Breadcrumb #120


Helena tucks one violet tentacle behind her ear and makes a pencil mark on the notepad in her lap, taking inventory. A child wanders through the tent, rubbing its grimy little fingers on everything, and driving her mad. She doesn’t understand how anyone does it--procreate that is. She has a hard enough time carrying on a conversation without wanting to sew most people’s mouths shut.

    Helena surrounds herself by the spices and herbal medicines of home, but it doesn’t truly compare. Even here in the upper bazaar, where the air is purified and the water flows freely, the general atmosphere of the city sours her mood. She prefers to be on the ground level, even with its lack of sunlight. The people there are friendlier, more willing to share all of the nothing they have with each other. Every minute she spends at work peddling goods to the wealthy reminds her that she isn’t here of her own volition. That her home in the western reaches isn’t home to anyone, anymore.

     “You got parents, kid?” she asks through gritted teeth.

    The child, who’s now scrutinizing a vial of ground crimson mytofly powder, looks back at her dumbfounded.

    Setting her notebook down on the desk, Helena stands with her arms crossed over her chest. “We both know that you heard me.”

     The child looks up at her with doe eyes, his index finger pointed at his face as if to ask, Who, me?

     “I’m sorry squirt, but if you’re not here to buy anything, you’ve got to scram” she says, tapping her foot on the ground.

     His sky-blue tentacles flush with embarrassment as he slowly edges himself outside. He pockets a vial of shillerbeast droppings before running out. Helena halfheartedly chases after him, but doesn’t bother going farther than a few feet. She returns to her desk and smiles, satisfied that the brat has no idea he’s pilfered cattle shit. Its only purpose past excretion to help burn warts off the feet of rich women.

     The scent of cooking flesh emanates from the mess tents on the platform below. Her stomach curls, knowing that a living creature suffered just to feed the pampered clientele that often peruse but rarely buy her goods. She hasn’t ever eaten an animal -- harvested their bones, teeth, hair, and droppings for medicinal purposes, sure, but only after some other predator had done its dirty work. Always scavenged from the wreckage of the food-chain, never purchased from a poacher or the black market. There was no death on her hands or in her stomach, and she preferred to keep it that way.

     A dull rumbling from below knocks Helena off balance, followed by what sounds unmistakably like screaming. She gathers as many of her high-value items as she can fit into a satchel and abandons the rest. The rooftop system of bazaar platforms is flanked on all sides by even higher skyscrapers, so she can’t see the cause of the commotion but she can smell the heavy smoke in the air. The same kind that filled her village before it was reduced to ash and dust.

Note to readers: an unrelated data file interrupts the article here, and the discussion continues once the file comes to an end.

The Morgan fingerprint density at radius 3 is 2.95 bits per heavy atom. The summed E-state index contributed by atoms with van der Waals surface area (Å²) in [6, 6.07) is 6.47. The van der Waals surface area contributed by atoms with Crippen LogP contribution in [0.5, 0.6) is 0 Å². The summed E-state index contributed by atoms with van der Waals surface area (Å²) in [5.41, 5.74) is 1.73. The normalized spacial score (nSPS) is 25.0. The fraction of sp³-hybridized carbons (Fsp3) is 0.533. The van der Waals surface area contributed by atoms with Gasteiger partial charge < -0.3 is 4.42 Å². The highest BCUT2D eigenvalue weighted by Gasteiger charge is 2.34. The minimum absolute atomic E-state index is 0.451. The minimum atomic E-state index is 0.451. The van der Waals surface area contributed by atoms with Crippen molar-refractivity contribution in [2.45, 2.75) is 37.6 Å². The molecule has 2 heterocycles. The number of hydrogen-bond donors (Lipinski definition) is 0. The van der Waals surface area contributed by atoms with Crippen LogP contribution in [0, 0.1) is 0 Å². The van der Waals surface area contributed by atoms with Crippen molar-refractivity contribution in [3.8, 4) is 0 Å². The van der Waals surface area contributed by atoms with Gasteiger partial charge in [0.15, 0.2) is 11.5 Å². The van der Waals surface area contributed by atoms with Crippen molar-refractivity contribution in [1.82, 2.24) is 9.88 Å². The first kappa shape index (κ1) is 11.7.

There was no death on her hands or in her stomach, and she preferred to keep it that way.

     Fellow merchants tiptoe around the square, buzzing with a general sense of uncertainty. Gathering in one of the gardens at the far end of the platform to panic about what is happening. Helena wastes no time on curiosity, heading toward the chainlink ladders opposite them. There are public elevators nearby that are bound to be at capacity soon, full of patrons scrambling to reunite with their families. She heads instead toward the freight elevators used by the working class. Slower, but able to help her escape the sudden chaos.

     Halfway down the ladder Helena watches as an unfamiliar warship tears through the southern spire, raining glass shards and rubble down around her. Crushing whole sections of the market and killing dozens in the process. She tightens her grip on the chains and pauses for a moment to grieve the people she couldn’t stand. An alarm sounds as the Queen’s Wolfpac arms the anti-aircraft weaponry to little avail. These ships are unlike any she’s ever seen, even when the armies of this very city ripped her home to shreds, making an orphan of her.

    Helena drops the last fifteen feet to the next platform and sprints to her last hope of safety. Blue-skins from all levels lay strewn about, wounded or in utter shock. Her self-preservation instinct prevents her from helping anyone until she turns a corner and sees the child from her shop weeping over what is likely his mother’s corpse.